The first game in the Lotus series that released in 1990 for the Commodore Amiga versions by Shaun Southern and Andrew Morris of Magnetic Fields. It was later converted to various 16 and 8 bit systems such as the Atari ST, Amstrad CPC, Commodore 64 and many more.
Each track is lap-based and consists of turns of varying degrees, as well as hills and hollows which slow down or speed up the car passing through them. Each turn is indicated by a chain of road-side signs, and the difficulty of the turn is reflected by the number and density of these signs. Lotus Esprit Turbo Challenge was well received by the gaming press, which praised its feeling of speed, technical quality and two-player gameplay. The game in all its versions was rated around 80-90%. It was the only title in the series that was released for an 8-bit platform - the later ones were 16-bit only.
The graphics on the CPC are nice, but again it looks like being ported from the ZX version but with more color. The graphics may not be stunning here, but the scrolling is really fast. The here graphics look better I believe than the Commodore's version. If it wasn't a direct port from the Spectrum system, then the result would be much better on the CPC! As far as the sound, a nice intro music theme and good sound effects of the car engines (although inferior to the C64)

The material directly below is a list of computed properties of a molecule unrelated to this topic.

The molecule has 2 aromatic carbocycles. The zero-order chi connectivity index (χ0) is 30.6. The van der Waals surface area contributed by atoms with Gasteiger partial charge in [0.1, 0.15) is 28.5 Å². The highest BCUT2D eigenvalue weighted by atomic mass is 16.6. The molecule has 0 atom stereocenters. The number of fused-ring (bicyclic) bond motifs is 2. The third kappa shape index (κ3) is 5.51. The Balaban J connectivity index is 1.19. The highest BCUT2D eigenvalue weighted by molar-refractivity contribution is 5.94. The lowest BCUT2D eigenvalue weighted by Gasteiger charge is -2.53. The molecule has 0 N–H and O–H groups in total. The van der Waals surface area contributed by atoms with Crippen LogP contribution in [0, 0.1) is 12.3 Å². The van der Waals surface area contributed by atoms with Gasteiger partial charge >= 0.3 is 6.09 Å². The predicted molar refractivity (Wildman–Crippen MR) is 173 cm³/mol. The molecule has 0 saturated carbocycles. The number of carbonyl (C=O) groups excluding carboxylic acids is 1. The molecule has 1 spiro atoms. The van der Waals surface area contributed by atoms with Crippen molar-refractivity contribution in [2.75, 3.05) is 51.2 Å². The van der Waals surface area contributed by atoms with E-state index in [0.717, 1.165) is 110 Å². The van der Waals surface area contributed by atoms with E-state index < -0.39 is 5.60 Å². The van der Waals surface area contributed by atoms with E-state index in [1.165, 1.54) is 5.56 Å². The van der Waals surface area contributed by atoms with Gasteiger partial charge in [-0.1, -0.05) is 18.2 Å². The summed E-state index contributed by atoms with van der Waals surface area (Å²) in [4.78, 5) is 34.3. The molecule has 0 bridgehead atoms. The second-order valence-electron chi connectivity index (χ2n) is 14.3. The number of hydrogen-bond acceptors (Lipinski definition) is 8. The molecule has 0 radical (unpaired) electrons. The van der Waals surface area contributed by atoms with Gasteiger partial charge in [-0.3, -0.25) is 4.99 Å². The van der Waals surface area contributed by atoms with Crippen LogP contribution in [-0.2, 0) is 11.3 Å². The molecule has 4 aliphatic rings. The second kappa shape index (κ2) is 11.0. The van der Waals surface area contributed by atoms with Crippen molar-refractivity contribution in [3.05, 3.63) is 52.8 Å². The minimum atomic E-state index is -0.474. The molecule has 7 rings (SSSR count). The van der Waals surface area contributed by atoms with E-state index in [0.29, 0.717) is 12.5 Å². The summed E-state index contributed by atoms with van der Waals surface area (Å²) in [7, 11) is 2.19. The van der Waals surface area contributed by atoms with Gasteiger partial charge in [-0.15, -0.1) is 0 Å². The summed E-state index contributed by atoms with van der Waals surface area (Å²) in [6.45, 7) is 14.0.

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CPU: ZiLOG Z80 4MHZ MEMORY: 64 KB or 128 KB of RAM depending on the model (capable of being expanded to 512k using memory extension boards) GRAPHICS: Motorola 6845 address generator, Mode 0: 160x200 / 16 colors, Mode 1: 320x200 / 4 colors, Mode 2: 640x200 / 2 colors, A colour palette of 27 colors was supported SOUND: The CPC used the General Instrument AY-3-8912 sound chip, providing 3 channels Mono Sound (via internal speaker) but capable to offer Stereo Sound provided through a 3.5 mm headphones jack (with pretty impressive outcome!). Also, it is possible to play back digital sound samples at a resolution of approximately 5bit. This technique is very processor-intensive though.